“Don’t be silly. I’m fine. My eyes were just watering, that’s all.” She winced, knowing that it wasn’t true, hating that she’d become such a liar.
“It’s okay, I’m here to help,” Joe said. He placed his folded hands on the table after sitting down.
His smile and disarming empathy surprised Henrietta, but she wasn’t going to be moved by what seemed like a sweet and insightful gesture. Joe Loco was absolutely the last person in the world she’d choose to confide in.
“Thanks, but there’s really nothing to help with. I’m fine.” She was determined to maintain her fiction, though her stomach tightened and jumped as if trying to digest rocks. Mechanically, she started to reheat some cooked bacon in the fry pan, stirred the grits she’d kept warm and cracked open a few fresh eggs next to the bacon. “Your breakfast will be ready in a few minutes.” She diverted her eyes to avoid his continued scrutiny but could not help stealing a look back at him. What is it with that Indian? Doesn’t he know it’s rude to stare? she thought.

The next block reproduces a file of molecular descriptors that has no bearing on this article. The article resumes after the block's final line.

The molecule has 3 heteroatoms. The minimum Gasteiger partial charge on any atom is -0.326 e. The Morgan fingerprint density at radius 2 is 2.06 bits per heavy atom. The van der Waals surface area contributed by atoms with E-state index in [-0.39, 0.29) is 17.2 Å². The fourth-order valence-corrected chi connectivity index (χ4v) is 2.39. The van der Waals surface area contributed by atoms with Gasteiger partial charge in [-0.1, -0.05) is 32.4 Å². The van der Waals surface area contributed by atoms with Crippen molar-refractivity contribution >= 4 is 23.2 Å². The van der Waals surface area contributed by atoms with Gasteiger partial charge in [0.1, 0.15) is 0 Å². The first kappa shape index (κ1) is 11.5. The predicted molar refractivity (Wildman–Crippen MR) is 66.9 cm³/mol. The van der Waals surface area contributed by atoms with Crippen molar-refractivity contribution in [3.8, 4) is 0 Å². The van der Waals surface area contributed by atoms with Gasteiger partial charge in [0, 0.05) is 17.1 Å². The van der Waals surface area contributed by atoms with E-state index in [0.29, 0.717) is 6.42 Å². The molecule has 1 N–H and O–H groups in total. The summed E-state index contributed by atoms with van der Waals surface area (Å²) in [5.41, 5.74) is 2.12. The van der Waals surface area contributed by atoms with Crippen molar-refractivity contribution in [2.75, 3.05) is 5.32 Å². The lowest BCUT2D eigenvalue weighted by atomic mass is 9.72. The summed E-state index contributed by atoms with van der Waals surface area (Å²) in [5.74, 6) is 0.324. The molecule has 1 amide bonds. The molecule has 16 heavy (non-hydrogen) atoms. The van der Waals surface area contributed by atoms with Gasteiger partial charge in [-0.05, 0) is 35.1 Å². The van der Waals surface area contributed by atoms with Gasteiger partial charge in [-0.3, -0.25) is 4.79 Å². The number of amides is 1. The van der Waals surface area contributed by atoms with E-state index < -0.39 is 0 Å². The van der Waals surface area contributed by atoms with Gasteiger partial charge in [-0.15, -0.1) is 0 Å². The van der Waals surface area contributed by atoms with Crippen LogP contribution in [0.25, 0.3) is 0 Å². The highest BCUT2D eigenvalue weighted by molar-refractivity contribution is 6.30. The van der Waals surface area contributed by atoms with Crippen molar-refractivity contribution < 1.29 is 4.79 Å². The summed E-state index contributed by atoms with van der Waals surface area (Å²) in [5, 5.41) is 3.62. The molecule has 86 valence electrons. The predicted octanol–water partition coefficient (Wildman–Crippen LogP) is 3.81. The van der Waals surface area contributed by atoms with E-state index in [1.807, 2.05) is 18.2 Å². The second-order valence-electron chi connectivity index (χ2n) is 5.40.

Joe continued to look fixedly at her as he hummed and tapped an accompanying tune on the table. He quieted for a moment without shifting his gaze. “It’s okay, I’m here to help,” he repeated.
No! Henrietta didn’t want to be charmed or disturbed into divulging any sordid details of her past. She had simply wanted to be friendly to this man, and only in a neighborly sort of way because he worked with Jeff at the hospital and was Altie’s husband. But, dadgummit, he is pushing all kinds of buttons!